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Ask the Artist


Our Artist in Residence, Dina Kowal, answers your questions


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  • February 15, 2017
    Q: Sheila asks: "I'm a beginner with pencils and blending methods. What do you recommend for paper, especially for blending? "

    A: Your preference may vary from mine, but I prefer a paper with a little texture when I use colored pencils - as you add color you are filling in that texture or "tooth", so the more texture there is, the more room for pigment there will be. When you blend with a solvent or blender pencil, you press the pigment down into the tooth (with a smooth paper, you could just be moving it around on the surface). I've been recommending that people try Bristol paper - the kind I have (Canson XL Recycled Bristol) is toothy on one side and smooth on the other... that way you can try both and find your preference.


    February 8, 2017
    Q: Channelle wants to know: "For pencil shading, it's often recommended to have 3 shades of a color: dark, medium, and light. What if you only have a medium shade?"

    A: If you have limited colors to work with, you can vary the intensity of a single pencil by changing the pressure you use when you color. Work with a sharp pencil and a light pressure for a pale shade. Holding the pencil further away from the tip will help you to lighten up your pressure. Move your hand closer to the point for increased pressure and shading and even closer for dark shading and detailed lines. Work in layers of color, letting the pencil blend the pigment as you build up. Use a darker color (like purple, brown or black) for deeper shading and details.


    February 1, 2017
    Q: Christine asks: "Is there a way to sharpen punches and corner rounders?"

    A: Our dear Kittie, who does a lot of punching for her scene cards, recommends punching into aluminum foil and wax paper every 10-15 punches to keep the punches sharp and lubricated. Also, try punching through fine grit sandpaper to help sharpen the edges.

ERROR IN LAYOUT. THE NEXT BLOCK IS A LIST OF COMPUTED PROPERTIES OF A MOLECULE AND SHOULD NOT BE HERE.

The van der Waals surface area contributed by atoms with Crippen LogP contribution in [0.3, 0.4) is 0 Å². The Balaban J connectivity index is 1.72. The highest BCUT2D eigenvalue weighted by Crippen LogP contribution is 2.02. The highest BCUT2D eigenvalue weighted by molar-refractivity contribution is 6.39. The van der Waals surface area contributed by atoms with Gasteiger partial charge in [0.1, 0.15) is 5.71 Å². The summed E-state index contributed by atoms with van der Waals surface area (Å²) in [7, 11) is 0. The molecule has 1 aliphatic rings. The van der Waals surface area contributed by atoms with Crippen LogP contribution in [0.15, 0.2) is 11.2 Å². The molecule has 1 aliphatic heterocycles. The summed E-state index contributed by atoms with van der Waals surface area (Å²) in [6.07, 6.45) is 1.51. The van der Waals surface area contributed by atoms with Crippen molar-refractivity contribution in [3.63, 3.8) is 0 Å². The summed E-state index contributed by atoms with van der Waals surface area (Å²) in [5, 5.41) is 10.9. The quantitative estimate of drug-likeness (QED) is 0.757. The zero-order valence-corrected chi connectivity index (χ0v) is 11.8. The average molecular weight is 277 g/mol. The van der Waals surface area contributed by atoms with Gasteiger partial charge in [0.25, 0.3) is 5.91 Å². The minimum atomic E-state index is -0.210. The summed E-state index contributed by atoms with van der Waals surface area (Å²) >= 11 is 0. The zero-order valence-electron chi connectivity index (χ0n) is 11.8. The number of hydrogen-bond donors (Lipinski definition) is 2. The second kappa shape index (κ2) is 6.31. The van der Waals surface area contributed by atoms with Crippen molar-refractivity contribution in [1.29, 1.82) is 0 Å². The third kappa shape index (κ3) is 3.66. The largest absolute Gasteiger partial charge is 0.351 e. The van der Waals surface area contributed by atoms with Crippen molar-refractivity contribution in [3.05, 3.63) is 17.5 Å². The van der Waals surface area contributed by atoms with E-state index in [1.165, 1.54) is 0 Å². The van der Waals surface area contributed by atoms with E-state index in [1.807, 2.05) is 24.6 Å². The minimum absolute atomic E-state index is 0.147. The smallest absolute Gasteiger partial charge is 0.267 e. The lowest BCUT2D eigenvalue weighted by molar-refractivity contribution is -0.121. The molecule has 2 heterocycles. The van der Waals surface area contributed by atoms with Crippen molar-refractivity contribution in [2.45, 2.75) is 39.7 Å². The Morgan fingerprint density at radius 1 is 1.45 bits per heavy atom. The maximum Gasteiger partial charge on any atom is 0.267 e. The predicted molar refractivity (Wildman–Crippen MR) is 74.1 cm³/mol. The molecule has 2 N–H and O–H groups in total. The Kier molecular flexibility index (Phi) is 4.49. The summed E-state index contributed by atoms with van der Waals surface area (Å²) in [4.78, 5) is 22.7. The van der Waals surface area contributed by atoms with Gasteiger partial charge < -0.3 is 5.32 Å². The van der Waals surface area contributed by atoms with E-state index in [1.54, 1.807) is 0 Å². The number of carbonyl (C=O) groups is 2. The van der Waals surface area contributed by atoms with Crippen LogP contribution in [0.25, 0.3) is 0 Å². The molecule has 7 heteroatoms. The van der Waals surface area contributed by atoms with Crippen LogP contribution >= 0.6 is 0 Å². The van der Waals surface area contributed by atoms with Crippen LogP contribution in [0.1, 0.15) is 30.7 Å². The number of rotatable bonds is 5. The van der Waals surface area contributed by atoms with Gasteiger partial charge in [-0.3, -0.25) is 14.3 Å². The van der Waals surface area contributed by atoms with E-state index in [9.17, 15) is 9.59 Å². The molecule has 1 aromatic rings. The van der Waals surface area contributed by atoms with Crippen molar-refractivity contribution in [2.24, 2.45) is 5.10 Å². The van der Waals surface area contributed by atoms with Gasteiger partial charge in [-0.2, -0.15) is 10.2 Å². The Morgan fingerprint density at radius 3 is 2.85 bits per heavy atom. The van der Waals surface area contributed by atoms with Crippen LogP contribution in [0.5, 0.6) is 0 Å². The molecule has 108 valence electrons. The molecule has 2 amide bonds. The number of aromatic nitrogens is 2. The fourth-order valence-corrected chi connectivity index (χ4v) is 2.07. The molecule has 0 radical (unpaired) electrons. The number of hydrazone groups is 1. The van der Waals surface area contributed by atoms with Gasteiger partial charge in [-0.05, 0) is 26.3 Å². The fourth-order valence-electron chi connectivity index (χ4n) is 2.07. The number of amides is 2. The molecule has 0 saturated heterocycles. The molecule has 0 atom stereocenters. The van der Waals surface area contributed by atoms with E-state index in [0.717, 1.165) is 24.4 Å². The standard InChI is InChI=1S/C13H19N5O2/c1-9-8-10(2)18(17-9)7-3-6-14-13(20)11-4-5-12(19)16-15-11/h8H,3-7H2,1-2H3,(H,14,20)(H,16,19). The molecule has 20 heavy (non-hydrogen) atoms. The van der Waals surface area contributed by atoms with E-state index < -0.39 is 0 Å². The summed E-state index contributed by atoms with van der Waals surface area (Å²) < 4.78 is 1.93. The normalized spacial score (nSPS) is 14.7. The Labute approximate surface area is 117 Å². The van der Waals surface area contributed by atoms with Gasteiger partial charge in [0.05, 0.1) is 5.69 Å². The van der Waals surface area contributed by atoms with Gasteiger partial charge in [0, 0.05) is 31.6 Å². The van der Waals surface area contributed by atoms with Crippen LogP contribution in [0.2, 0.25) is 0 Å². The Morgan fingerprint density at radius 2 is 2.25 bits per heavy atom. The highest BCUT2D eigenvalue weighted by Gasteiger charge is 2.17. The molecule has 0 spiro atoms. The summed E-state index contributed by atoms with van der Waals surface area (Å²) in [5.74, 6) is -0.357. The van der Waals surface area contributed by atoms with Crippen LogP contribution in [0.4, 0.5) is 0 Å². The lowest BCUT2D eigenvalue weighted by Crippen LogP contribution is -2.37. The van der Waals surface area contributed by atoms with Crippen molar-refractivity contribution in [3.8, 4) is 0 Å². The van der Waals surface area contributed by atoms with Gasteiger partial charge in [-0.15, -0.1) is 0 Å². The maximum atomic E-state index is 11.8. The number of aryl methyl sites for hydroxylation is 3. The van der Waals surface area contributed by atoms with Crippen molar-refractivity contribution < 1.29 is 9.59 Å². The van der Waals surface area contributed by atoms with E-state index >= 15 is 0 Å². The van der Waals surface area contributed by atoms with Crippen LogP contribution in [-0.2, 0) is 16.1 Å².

January 25, 2017
    Q: Carol wants to know: "What is the best way to get ink from my pad onto a paintbrush? That is to say how do I paint with ink from an inkpad?"

    A: There are two methods I've used. If the lid of the inkpad has a little give to it, you can squeeze the pad while closed to get some ink into the lid. Otherwise, I just tap the corner of the ink pad onto an acrylic block or craft sheet to get some ink down. Use a wet brush or waterbrush to lift the ink, and paint just like you would with reinkers or watercolors.


    January 18, 2017
    Q: Margaret asks: "Do you have any tips for using a glue gun? I recently completed a Christmas craft project that required using a glue gun. What a mess! Not only does it dry too fast I had strings of glue all over the place. Can you help?"

    A: A friend of mine recommends using silicone finger guards - they'll protect your fingers and also allow you to press into the glue without sticking to it... I think they would also help with controlling the stringy nature of the glue. I've also read that a quick blast with a hair dryer or heat gun will shrink up those pesky strings.


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